Changes in Higher Education

By Daniel Chen

May 1, 2017

As a PhD student who already has a Master’s degree, it’s safe to say that I’ve been in school for a long time. One of the things in higher education that I started to dislike over the years are the ways professors assess students in the classroom.

As a graduate student, more specifically, a PhD student, a lot of my time should be spent on research. However, when classes are structured the same way as they were in my undergraduate days, memorization is the primary form of assessment, then the point of why I need to take classes as a graduate student seem missed.

Specifically, I feel like almost any form of assessment in a PhD program should be open-everything. Mainly because, in practice the world of knowledge is always available as a reference manual that can be consulted. Having to brute memorize reference tables (like statistical distributions), almost seem like wasted effort. More important or frequently used bits of information will naturally be remembered as they are used, but to blindly memorize facts do not assess whether or not a student actually knows the take-away skills from a class.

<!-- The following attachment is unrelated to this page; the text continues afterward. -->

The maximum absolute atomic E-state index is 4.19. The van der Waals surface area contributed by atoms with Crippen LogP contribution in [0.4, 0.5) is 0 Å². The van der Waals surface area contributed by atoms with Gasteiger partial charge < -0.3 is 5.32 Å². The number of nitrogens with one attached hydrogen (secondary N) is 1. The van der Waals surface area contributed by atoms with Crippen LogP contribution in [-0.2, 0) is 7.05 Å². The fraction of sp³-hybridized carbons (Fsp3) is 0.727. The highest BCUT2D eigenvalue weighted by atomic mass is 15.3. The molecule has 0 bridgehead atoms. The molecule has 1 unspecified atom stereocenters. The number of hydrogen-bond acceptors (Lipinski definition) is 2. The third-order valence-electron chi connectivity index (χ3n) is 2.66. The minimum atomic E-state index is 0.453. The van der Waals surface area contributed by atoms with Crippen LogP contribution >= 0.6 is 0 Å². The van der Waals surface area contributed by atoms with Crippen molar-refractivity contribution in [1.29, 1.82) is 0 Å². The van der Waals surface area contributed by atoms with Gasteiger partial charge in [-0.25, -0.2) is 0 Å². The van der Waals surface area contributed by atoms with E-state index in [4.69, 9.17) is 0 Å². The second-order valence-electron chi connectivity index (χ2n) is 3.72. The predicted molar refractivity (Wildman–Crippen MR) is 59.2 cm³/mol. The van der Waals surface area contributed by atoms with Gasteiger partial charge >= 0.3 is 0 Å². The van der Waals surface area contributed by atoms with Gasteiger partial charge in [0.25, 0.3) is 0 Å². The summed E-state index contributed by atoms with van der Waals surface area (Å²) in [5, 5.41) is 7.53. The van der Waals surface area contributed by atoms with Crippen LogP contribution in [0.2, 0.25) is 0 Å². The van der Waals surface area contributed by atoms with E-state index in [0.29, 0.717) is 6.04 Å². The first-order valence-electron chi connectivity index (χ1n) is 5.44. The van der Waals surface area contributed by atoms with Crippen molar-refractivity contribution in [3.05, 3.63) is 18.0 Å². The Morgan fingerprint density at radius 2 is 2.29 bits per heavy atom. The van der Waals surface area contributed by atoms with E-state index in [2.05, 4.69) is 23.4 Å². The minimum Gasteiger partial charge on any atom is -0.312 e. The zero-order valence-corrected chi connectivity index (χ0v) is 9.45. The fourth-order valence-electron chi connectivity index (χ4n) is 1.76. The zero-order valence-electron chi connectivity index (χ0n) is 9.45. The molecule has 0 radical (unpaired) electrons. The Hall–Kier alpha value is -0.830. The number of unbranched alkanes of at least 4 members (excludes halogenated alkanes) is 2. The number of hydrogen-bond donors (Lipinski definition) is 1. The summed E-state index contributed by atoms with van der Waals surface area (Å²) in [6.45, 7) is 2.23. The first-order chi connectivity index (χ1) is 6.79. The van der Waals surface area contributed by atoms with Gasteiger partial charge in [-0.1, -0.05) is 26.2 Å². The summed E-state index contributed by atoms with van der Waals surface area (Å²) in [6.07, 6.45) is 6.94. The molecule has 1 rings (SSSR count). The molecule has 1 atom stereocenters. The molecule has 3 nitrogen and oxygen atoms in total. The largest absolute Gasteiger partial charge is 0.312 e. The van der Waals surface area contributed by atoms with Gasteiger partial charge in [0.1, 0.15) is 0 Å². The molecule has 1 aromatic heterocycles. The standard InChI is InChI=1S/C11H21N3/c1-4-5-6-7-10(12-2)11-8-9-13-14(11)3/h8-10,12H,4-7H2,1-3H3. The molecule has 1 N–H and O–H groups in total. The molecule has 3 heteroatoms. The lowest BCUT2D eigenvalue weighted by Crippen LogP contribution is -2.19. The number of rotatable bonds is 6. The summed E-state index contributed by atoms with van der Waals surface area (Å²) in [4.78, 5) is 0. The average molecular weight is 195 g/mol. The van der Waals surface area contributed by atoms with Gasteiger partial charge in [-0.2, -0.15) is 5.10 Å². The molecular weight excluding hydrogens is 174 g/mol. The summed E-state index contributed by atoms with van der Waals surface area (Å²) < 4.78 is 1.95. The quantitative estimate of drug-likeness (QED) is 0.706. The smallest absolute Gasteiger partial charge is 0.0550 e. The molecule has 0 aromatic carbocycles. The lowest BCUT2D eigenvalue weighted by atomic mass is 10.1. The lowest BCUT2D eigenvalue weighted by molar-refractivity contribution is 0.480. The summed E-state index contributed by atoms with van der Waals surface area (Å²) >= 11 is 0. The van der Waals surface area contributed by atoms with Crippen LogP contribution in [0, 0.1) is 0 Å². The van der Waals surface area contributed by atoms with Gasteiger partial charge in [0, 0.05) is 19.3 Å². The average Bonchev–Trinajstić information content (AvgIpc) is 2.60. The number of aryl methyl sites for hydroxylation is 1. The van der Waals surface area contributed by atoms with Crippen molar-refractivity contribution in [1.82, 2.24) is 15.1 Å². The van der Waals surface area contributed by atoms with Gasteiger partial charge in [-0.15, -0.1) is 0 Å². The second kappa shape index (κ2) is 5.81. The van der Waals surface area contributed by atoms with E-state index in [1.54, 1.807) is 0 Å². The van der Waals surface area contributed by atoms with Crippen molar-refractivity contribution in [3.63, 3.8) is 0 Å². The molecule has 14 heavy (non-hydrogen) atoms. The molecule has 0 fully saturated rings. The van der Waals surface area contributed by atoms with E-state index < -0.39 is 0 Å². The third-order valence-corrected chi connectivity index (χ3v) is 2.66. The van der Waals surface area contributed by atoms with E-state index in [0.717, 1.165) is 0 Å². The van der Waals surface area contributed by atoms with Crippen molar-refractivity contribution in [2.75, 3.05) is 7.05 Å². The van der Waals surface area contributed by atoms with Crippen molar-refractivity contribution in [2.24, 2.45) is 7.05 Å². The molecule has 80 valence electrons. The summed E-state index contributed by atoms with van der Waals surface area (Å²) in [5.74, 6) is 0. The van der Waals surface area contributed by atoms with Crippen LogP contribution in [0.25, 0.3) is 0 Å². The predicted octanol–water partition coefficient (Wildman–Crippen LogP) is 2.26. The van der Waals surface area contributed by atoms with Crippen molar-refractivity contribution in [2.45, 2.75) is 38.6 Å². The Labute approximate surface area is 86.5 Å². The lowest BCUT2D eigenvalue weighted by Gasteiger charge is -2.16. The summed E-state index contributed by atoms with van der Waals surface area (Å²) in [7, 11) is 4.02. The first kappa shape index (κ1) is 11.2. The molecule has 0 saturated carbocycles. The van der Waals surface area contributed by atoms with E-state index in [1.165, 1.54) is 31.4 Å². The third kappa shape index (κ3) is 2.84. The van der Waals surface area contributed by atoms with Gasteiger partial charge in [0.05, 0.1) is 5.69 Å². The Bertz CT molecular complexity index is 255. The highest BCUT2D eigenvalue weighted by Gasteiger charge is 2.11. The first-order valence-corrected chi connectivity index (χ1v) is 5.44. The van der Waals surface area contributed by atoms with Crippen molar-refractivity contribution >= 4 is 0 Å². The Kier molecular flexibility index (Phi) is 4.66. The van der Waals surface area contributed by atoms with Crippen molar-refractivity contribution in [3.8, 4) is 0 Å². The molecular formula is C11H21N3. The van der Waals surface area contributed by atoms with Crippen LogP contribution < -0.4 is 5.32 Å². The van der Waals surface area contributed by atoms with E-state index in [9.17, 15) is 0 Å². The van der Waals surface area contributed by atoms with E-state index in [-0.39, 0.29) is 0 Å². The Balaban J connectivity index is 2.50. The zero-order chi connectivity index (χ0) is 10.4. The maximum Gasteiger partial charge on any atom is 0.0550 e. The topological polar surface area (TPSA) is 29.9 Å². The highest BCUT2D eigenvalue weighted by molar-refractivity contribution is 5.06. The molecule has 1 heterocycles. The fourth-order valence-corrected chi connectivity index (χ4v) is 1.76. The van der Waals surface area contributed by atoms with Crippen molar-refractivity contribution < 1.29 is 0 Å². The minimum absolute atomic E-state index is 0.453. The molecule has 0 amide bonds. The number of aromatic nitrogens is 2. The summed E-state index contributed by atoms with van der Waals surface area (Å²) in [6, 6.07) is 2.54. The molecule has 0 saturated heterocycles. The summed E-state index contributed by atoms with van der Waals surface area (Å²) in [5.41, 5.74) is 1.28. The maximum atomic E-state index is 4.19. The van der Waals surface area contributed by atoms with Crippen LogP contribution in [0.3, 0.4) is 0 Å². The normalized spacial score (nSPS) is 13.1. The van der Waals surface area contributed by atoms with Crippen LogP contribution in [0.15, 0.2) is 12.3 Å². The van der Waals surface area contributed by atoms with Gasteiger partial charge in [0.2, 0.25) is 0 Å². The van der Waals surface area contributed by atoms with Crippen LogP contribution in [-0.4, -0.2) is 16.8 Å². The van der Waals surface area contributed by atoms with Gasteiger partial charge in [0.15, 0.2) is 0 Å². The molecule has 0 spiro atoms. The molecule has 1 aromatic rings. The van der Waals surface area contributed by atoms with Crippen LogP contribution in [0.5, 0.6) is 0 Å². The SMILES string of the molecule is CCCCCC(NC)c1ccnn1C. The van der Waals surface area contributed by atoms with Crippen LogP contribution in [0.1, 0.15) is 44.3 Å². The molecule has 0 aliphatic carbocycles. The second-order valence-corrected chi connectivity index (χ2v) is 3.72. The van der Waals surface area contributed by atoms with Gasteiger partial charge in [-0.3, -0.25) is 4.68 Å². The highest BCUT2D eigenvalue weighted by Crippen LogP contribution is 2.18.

Class projects and homework assignments seem like a good way to assess students. At the very least, they have ‘correct’ answers to a set of problems the course aims to teach, which becomes a set of reference material for the student in the future. I have bounded books of old class notes and homeworks that I constantly reference when I am working on statistical analysis.

Posted on:
May 1, 2017
2 minute read, 255 words
teaching higher ed pfps17
See Also:
Using OBS for Online Teaching
Preparing for the Summer
NYC R Conference